- • The alternative is to introduce a planned, fair efficient and effective system that gives people greater choice, flexibility and control. It will enable more people with a disability and their families to participate more fully in the economy and the community. It will ensure the money is used to deliver the very best outcomes both for individuals and the national as a whole.
- • Be persistent, polite and positive. Let your MP know that they have the ability to fundamentally change the lives of people with a disability and their families in their electorate by supporting the NDIS. This is their chance to make a difference.
- • While it is important to be positive, it is also important not to sugar coat your circumstances. Explain simply and directly what the problems facing you and your family are, and how the current system is failing you. Make it clear that issues such as this affect the way you consider your vote.
- • Politely tell your MP that that you expect him/her to represent your views. Remember you are an important person – you live in their electorate and they are there to represent you.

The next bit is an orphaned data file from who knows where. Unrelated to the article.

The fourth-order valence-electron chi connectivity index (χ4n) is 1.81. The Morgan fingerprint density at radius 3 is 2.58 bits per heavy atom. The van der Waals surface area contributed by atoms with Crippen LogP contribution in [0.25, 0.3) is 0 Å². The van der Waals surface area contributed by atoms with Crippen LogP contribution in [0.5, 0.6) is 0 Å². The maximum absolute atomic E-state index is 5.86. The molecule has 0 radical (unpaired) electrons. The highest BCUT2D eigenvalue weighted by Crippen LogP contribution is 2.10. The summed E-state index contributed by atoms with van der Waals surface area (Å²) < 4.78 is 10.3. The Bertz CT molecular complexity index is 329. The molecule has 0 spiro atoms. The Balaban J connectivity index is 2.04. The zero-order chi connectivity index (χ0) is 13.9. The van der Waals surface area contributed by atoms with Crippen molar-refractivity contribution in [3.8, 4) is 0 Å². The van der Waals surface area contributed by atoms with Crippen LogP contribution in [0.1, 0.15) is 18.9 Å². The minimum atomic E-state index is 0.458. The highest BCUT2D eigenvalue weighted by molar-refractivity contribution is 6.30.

Thanks for taking action so every Australian counts !
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Upcoming EventsUpcoming Events
- Several Federal Members of Parliament set to hold NDIS forums across Victoria, come and have your voice heard!
- Geelong is in for a double delight as two NDIS forums are held on February 8, 2013! Register today!
- Expert disability panel to discuss NDIS – Frankston – 5 December
- Upcoming NDIS forum in Benalla:15 November
- Rob Mitchell MP and Senator McLucas host NDIS forum in Seymour
- Chelsea, your Federal MP wants to hear your thoughts on the NDIS
- Senator Mclucas invites you to talk about the NDIS in Brand
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In the mediaIn the media
- Meanwhile in WA… 16 May, 2013
- PM on WA & the NDIS 28 March, 2013
- NDIS Legislation Eclipse 22 March, 2013
- Tweet NDIS Questions to the WA Leaders Debate Tonight 19 February, 2013
- Premier Barnett on the NDIS & COAG 5 December, 2012
- Excellence in Disability Reform -Samantha Jenkinson in her own words 29 November, 2012
- Asking our MPS to stand and deliver 26 November, 2012
- Media Release: CAMPAIGN REJECTS NDIS COST SCAREMONGERING 15 November, 2012